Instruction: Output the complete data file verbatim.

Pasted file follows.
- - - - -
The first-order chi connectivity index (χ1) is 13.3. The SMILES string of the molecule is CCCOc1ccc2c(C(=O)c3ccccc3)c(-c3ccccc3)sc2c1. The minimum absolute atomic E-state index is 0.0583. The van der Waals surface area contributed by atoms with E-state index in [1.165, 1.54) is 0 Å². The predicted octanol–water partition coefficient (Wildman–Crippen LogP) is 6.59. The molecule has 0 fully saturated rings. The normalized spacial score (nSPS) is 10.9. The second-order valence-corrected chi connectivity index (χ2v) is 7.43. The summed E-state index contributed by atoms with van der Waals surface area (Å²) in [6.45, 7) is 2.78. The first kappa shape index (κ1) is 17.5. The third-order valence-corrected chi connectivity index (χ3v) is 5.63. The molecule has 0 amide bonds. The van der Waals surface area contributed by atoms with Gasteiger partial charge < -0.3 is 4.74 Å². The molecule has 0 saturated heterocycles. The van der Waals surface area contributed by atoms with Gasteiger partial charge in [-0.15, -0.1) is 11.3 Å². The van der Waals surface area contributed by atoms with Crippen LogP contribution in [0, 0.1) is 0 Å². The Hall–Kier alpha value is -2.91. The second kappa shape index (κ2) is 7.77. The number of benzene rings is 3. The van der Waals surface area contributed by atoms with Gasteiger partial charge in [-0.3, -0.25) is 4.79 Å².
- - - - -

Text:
The first-order chi connectivity index (χ1) is 13.3. The SMILES string of the molecule is CCCOc1ccc2c(C(=O)c3ccccc3)c(-c3ccccc3)sc2c1. The minimum absolute atomic E-state index is 0.0583. The van der Waals surface area contributed by atoms with E-state index in [1.165, 1.54) is 0 Å². The predicted octanol–water partition coefficient (Wildman–Crippen LogP) is 6.59. The molecule has 0 fully saturated rings. The normalized spacial score (nSPS) is 10.9. The second-order valence-corrected chi connectivity index (χ2v) is 7.43. The summed E-state index contributed by atoms with van der Waals surface area (Å²) in [6.45, 7) is 2.78. The first kappa shape index (κ1) is 17.5. The third-order valence-corrected chi connectivity index (χ3v) is 5.63. The molecule has 0 amide bonds. The van der Waals surface area contributed by atoms with Gasteiger partial charge < -0.3 is 4.74 Å². The molecule has 0 saturated heterocycles. The van der Waals surface area contributed by atoms with Gasteiger partial charge in [-0.15, -0.1) is 11.3 Å². The van der Waals surface area contributed by atoms with Crippen LogP contribution in [0, 0.1) is 0 Å². The Hall–Kier alpha value is -2.91. The second kappa shape index (κ2) is 7.77. The number of benzene rings is 3. The van der Waals surface area contributed by atoms with Gasteiger partial charge in [-0.3, -0.25) is 4.79 Å².